the role of government generally: job grants, old age assistance, and the need to cut government red tape.
There thus appears to be a healthy strand of business liberalism within the provincial party. Despite the Liberals' disunity over some questions that present differing views of the power of business and unions, they were united in being favourably disposed towards the value of private property and suspicious of unions when the balance of power between management and unions is not at issue. Although united in their opposition to the national Conservative government's Free Trade Agreement, they still wanted freer trade with the United States.
A welfare liberalism element also exists in the provincial party. Although the Liberal delegates are divided on specific welfare issues, they are united in supporting the general idea of welfare programs. The division over specific welfare programs stands in contrast to the Liberals' united support of other social policy initiatives such as medicare, education spending, and publicly supported daycare.
What are we to make of this pattern of internal division and cohesion? The tension between welfare and business liberalism certainly appears in other provinces and characterizes the national Liberal party as well ( Christian and Campbell 1983; Blake 1988; Johnston 1988). However, there is a continuum between those issues which divide and those which unite Liberal activists in British Columbia which appears somewhat unusual. At one end are questions that look something like left versus right questions -- these evoke division. At the other extreme are issues relating to Canadian nationalism. However, the apparent cohesion on conceptions of the national community may simply be a function of the place of BC Liberals on issues such as Meech Lake and the free trade deal which are rather more divisive in the national party as a whole.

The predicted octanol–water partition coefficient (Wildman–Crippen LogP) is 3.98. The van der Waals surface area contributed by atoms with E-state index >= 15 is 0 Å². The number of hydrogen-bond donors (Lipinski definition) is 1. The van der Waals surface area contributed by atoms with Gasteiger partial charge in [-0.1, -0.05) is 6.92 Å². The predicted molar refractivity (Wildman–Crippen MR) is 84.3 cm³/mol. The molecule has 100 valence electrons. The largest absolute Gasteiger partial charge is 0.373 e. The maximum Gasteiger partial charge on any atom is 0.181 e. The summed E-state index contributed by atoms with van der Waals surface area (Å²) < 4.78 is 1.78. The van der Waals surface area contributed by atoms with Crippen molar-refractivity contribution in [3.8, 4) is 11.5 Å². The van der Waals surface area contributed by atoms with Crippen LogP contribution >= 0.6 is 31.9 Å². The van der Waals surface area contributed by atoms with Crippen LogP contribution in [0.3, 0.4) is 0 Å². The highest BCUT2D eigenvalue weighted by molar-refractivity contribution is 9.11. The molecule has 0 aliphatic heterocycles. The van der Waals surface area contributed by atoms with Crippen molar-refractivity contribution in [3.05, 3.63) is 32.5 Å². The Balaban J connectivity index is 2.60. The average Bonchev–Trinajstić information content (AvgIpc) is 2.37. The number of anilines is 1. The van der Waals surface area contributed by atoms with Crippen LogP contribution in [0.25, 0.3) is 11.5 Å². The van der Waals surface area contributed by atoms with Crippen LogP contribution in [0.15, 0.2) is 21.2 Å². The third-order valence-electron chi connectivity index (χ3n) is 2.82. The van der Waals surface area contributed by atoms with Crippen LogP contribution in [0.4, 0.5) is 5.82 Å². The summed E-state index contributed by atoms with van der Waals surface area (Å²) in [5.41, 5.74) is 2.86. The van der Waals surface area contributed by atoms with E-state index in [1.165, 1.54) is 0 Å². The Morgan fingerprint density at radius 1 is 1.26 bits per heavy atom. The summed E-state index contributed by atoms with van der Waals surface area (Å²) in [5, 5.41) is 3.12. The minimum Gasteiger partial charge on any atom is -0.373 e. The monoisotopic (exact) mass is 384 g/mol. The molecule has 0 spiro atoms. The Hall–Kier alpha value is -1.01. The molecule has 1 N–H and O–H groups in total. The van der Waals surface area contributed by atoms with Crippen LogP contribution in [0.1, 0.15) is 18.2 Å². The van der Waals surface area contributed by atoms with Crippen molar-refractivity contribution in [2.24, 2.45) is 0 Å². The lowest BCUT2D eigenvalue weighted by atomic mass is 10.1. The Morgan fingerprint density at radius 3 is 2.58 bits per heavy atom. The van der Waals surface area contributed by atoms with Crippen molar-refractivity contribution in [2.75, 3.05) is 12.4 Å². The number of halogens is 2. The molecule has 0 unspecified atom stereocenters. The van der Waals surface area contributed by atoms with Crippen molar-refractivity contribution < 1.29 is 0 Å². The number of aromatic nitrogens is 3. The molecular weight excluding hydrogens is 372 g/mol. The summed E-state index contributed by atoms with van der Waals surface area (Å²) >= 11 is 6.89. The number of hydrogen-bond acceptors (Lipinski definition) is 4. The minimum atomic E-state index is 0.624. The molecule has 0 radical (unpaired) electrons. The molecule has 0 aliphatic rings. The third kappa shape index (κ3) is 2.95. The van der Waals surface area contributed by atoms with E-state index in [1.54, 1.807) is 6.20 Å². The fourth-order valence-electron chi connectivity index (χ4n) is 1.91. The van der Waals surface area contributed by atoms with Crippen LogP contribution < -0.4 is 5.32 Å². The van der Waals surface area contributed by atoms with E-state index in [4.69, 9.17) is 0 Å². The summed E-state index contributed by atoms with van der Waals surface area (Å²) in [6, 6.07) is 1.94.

The heterogeneity amongst the Liberal activists on left/right issues is distinctive. This suggests that in the context of polarized provincial politics, there exists a group of activists whose opinions fit between the two major parties but overlap them as well. While, on average, the Liberal activists proved to be closer to the NDP than the Social Credit party especially regarding opinions of government regulation and social policy, there is a degree of fiscal conservatism and support for free enterprise which distinguishes the Liberals from the NDP activists and places them closer to the Socreds. Liberals